Deeper look at child-parent separation practice used in high-conflict custody battles

Kristin Thorne Image
Thursday, December 14, 2023
Reunification treatment: How it's being used to address parental alienation
Kristin Thorne has more on the process.

The 7 On Your Side Investigates team is taking a deeper look at a controversial practice used by judges in high-conflict child custody battles called reunification treatment.

Judges order the treatment when they determine that one parent is turning a child against the other parent and the treatment is meant to reunify the child with the other parent.

During reunification programs, the child is not allowed to see or communicate with the "alienating parent" for at least a few days, but the separation order is typically extended to months and can last for years if the alienating parent doesn't comply with the court's orders. The court orders typically extend directly from the stipulations of the reunification program.

One of the programs that assists families in the treatment is based here in New York - Turning Points 4 Families. Investigative reporter Kristin Thorne spoke with two young people who went through the program.

Ashton Goff was a teenager when a judge in Delaware ordered that his family enroll in Turning Points 4 Families. Goff's parents were going through a contentious divorce and custody battle and a judge determined that Goff's mother had alienated Goff and his younger brother from their father.

Goff recalled coming to New York and spending four days with his father, brother, stepmother and her children at the home of Linda Gottlieb - the creator and operator of Turning Points. Goff said he felt trapped.

"I didn't know what to do," he said.

Goff wasn't allowed to see or communicate with his mother following his time in New York and was sent to live with his father.

Because Goff's mother, Kelly Davis, did not follow the stipulations of Gottlieb's program, Goff wasn't allowed to see his mother for three-and-a-half years.

According to the Turning Points program, the no-contact period of the four-day intervention is extended to 90 days if Gottlieb finds that returning a child to the alienating parent will harm the child's progress in reuniting with the other parent.

"The sequestration is a necessity beyond the four-day intensive treatment phase in order to prevent the child's regression and relapse - which are a virtual certainty should there be even minimal contact with an unreformed alienating parent who remains committed to alienating behaviors and who has not demonstrated that she or he is ready, willing, and able to support the relationship between the alienated parent and their children," the program literature states.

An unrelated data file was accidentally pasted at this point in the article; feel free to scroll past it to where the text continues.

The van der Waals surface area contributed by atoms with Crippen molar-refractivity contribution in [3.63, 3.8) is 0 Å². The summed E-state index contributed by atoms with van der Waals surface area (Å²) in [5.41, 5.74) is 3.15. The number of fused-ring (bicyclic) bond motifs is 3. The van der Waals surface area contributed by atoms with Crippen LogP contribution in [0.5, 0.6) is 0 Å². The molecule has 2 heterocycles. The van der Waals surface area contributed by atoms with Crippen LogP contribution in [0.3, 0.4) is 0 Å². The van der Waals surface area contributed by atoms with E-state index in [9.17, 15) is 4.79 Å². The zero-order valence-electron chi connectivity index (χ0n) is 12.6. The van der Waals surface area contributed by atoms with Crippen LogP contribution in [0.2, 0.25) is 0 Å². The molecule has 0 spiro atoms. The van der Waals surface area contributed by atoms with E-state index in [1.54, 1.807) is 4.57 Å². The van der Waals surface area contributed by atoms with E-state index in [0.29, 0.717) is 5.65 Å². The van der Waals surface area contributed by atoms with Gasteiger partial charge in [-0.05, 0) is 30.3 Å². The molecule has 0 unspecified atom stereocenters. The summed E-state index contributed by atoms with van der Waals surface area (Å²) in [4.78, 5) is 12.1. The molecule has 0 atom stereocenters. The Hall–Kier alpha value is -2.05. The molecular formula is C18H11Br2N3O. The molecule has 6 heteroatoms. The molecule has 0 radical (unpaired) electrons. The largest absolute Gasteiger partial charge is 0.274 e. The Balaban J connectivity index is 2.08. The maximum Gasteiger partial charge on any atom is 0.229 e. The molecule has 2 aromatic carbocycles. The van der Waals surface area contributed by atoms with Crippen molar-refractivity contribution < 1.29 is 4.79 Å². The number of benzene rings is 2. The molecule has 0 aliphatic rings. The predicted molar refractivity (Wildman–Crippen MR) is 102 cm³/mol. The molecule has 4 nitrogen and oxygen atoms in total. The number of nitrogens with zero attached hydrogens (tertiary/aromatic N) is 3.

Gottlieb says children can be reunited with the alienating parent if the parent follows the rules of the program - including getting therapy and writing apology letters to the child and the other parent.

"The restoration of contact is therefore contingent upon favored/alienating parent's compliance with the treatment protocol and willingness to change," the program literature states.

"I struggled to remember what my mom looked like for a very long time," Goff said. "I memorized her phone number and her address."

Throughout his separation from his mother, Goff also wasn't allowed to communicate with his maternal grandparents whom he was close with.

"As a result of this, I have lost some of my ability to be emotional because I was so hurt and so devastated that I just had to cut those emotions off in order to get through it," he said.

According to the Turning Points protocol on Gottlieb's website, children are not supposed to communicate with anyone considered a "co-alienator."

At 17, Goff ran away back to his mother and said he hasn't seen or spoken to his father since.

"I have long-term depression because of it - insomnia," he said. "I get panic attacks - anxiety attacks. It's terrible."

Eyewitness News tried to reach Gottlieb by phone for several weeks to discuss her program, but she did not respond.

She responded by email saying she was unable to discuss any particular cases due to medical privacy laws. In the email, she called parental alienation a "serious form of child psychological abuse" and "a cancer on our children of divorce being perpetuated by alienating parents."

The National Center for State Courts describes parental alienation as, "a strategy whereby one parent intentionally displays to the child unjustified negativity aimed at the other parent. The purpose of this strategy is to damage the child's relationship with the other parent and to turn the child's emotions against that other parent."

According to the Turning Points program literature, "Alienated children are victims - intensely unhappy victims. They are caught up in the loyalty web - a dysfunctional family situation that had been inflicted upon them by their favored/alienating/pathologically-enmeshed parent."

In another case, Eyewitness News spoke with a father who said he was the alienated parent.

A judge enrolled David Jones, of Florida, and his ex-wife, daughter and son in the Turning Points program in October 2017 after years of conflict between the two sides.

Jones and Barb Jones, his ex-wife, shared custody of their two children, but, according to court documents, as of October 2017, David Jones had not seen his children for two and a half years.

A judge determined Barb Jones was alienating her children from their father.